Sagem DTR67250T review

Sagem's latest PVR is Freeview+ certified and HDMI-equipped, and that's just for starters

This Sagem receiver has gone through a bit of a successful image overhaul

TechRadar Verdict

A competitively priced PVR with some attractive features to boot


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    Multimedia playback

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    Exportable recordings


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    Standard and upscaled pics soft

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    Slow EPG

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    Translation/button quirks

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French manufacturer Sagem seems to be taking on the big boys, with a PVR that challenges popular but higher-priced offerings from Topfield (TF5810T) and Humax (9300T in particular).

With a 250GB (around 120 hours) disc, the 67250T is Freeview+ (née Playback) certified, with series link functionality and split programme recording supported out of the box. But there are no CI slots for pay-TV.

Improved design

Sagem has done away with the rather bland modem-stylings of previous adapters in favour of a more conventional design. Roughly the size of the average DVD player (but heavier because of the hard disc), it's attractively curved at both ends but with a slightly Eighties feel.

Gone also is the garish red front-panel LED display in a favour of a more soothing amber tone. To the left of this sits a USB 2.0 port and on the right, up and down channel-zapping buttons and a power button.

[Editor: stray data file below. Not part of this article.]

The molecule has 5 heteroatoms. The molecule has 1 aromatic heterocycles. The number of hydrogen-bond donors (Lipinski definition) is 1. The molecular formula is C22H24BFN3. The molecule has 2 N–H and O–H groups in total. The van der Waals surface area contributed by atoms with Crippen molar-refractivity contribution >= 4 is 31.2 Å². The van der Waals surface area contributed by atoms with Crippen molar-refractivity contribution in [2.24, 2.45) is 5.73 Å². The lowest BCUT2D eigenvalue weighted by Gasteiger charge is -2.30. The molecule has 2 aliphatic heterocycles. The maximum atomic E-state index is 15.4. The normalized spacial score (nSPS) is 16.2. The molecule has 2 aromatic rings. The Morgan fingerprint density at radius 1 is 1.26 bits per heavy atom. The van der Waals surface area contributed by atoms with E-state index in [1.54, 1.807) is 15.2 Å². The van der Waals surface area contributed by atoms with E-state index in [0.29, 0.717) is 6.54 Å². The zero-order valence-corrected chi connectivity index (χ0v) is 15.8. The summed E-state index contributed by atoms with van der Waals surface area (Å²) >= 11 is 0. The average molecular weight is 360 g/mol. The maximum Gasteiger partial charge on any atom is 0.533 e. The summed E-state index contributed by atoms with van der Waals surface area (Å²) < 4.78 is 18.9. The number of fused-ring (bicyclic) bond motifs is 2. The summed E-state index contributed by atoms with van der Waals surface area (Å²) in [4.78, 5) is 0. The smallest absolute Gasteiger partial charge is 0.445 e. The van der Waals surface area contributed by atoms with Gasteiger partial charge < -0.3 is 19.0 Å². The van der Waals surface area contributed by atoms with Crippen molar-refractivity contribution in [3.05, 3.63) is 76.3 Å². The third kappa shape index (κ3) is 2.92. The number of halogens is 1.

The rear panel punches above its weight for a budget box, with a UHF loopthrough (though no modulator) and a caravan-friendly 12V power supply. An HDMI 1.1 output is joined by component out and two Scarts, the TV Scart being RGB and composite-capable; the Aux Scart offering RGB in and composite or S-video out. Add to these optical and co-axial digital and analogue stereo phono outputs.

Sluggish EPG

The PVR doesn't run very hot, but it can be rather noisy on start-up. It consumes a fairly green 2W in standby.

The remote control is well organised and easy to grasp, making good use of coloured buttons and the PVR buttons as menu shortcuts. But the odd quirk creeps in: a button marked DVD, for example, brings up a menu for playing audio files.

It's disappointing to find that the main menu looks decidedly low-res on our new 37in Panasonic test TV, using icons as a jump-off point to more conventionally styled full-screen menus.

The seven-day EPG is populated by DVB data and can be toggled to show the selected channel running in the top-left corner of the screen. The default setting is a grid of TV and radio channels displayed with programme info that can be scrolled through, albeit rather sluggishly, especially while recording.

You can skip backwards and forwards 24 hours with synopses of your selected show viewable in the top right of the screen. An alternative view shows lists of programmes by time beneath the channels they are on.

Recording options

You can pick which channels you want to see in the guide, set it to only show what's in your favourites lists (create up to seven) or to only show programmes of a chosen type. The programme information banner allows you to browse synopses and now-and-next info for any channels, but also to directly access and play back recorded shows from the library (a very clever feature).

You can schedule recordings by selecting a programme in the EPG and hitting record (with a buffer lasting up to 15 minutes either side). Series linking is supported, although the software could do with some better French-to-English translation. The manual timer has single, weekly, daily, Monday to Friday, Monday to Sat and Monday to Sunday options.

You can record up two channels at once, timeshift one while recording another, and save timeshifted material as a permanent recording. Both recorded and timeshifted material can be smoothly fast-forwarded and rewound at 4x, 10x or 60x speeds.

Transferring files

Recordings can be renamed, organised in folders, merged, and PIN-locked. A real bonus is the ability to export MPEG-2, MP3 and image files (up to 4GB) to and from external storage via USB.

HD can be upscaled to 576i, 576p, 720p, or 1080i but it does little to improve on the soft-looking pictures you'd get from the RGB Scart – a disappointment when viewing on larger-screen HD.

Audio remains crisp from both the digital audio outs and analogue phonos.